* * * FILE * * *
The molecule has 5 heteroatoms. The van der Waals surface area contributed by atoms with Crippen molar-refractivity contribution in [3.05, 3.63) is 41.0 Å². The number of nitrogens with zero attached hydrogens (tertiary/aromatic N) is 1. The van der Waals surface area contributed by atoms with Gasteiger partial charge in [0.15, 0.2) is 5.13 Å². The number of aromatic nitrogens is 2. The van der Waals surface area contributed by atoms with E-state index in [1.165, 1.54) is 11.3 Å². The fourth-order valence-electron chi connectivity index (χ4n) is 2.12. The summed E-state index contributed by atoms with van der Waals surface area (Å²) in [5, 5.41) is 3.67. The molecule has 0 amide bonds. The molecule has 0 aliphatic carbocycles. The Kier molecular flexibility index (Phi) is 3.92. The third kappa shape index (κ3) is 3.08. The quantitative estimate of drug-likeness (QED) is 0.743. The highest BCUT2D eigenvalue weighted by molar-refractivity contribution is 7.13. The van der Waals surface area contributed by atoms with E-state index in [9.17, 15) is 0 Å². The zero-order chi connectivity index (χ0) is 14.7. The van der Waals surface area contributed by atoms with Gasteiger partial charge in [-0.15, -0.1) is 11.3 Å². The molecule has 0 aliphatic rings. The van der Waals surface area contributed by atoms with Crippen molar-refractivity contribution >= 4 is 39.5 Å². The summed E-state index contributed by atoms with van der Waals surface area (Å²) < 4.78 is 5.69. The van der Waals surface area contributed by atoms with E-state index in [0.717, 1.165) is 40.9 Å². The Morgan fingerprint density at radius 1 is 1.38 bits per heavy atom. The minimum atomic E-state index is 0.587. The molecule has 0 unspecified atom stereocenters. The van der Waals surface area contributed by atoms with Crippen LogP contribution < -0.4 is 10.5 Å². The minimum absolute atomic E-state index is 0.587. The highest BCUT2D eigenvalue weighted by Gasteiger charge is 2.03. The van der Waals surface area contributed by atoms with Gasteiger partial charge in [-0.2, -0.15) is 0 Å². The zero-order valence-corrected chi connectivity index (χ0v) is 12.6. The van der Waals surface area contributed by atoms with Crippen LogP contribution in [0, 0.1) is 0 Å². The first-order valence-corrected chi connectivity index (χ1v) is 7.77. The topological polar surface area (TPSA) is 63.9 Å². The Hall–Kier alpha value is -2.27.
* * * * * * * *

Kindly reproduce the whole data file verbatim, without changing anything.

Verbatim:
The molecule has 5 heteroatoms. The van der Waals surface area contributed by atoms with Crippen molar-refractivity contribution in [3.05, 3.63) is 41.0 Å². The number of nitrogens with zero attached hydrogens (tertiary/aromatic N) is 1. The van der Waals surface area contributed by atoms with Gasteiger partial charge in [0.15, 0.2) is 5.13 Å². The number of aromatic nitrogens is 2. The van der Waals surface area contributed by atoms with E-state index in [1.165, 1.54) is 11.3 Å². The fourth-order valence-electron chi connectivity index (χ4n) is 2.12. The summed E-state index contributed by atoms with van der Waals surface area (Å²) in [5, 5.41) is 3.67. The molecule has 0 amide bonds. The molecule has 0 aliphatic carbocycles. The Kier molecular flexibility index (Phi) is 3.92. The third kappa shape index (κ3) is 3.08. The quantitative estimate of drug-likeness (QED) is 0.743. The highest BCUT2D eigenvalue weighted by molar-refractivity contribution is 7.13. The van der Waals surface area contributed by atoms with E-state index in [9.17, 15) is 0 Å². The zero-order chi connectivity index (χ0) is 14.7. The van der Waals surface area contributed by atoms with Gasteiger partial charge in [-0.15, -0.1) is 11.3 Å². The molecule has 0 aliphatic rings. The van der Waals surface area contributed by atoms with Crippen molar-refractivity contribution >= 4 is 39.5 Å². The summed E-state index contributed by atoms with van der Waals surface area (Å²) < 4.78 is 5.69. The van der Waals surface area contributed by atoms with E-state index in [0.717, 1.165) is 40.9 Å². The Morgan fingerprint density at radius 1 is 1.38 bits per heavy atom. The minimum atomic E-state index is 0.587. The molecule has 0 unspecified atom stereocenters. The van der Waals surface area contributed by atoms with Crippen LogP contribution < -0.4 is 10.5 Å². The minimum absolute atomic E-state index is 0.587. The highest BCUT2D eigenvalue weighted by Gasteiger charge is 2.03. The van der Waals surface area contributed by atoms with Gasteiger partial charge in [-0.2, -0.15) is 0 Å². The zero-order valence-corrected chi connectivity index (χ0v) is 12.6. The van der Waals surface area contributed by atoms with Crippen LogP contribution in [0, 0.1) is 0 Å². The first-order valence-corrected chi connectivity index (χ1v) is 7.77. The topological polar surface area (TPSA) is 63.9 Å². The Hall–Kier alpha value is -2.27.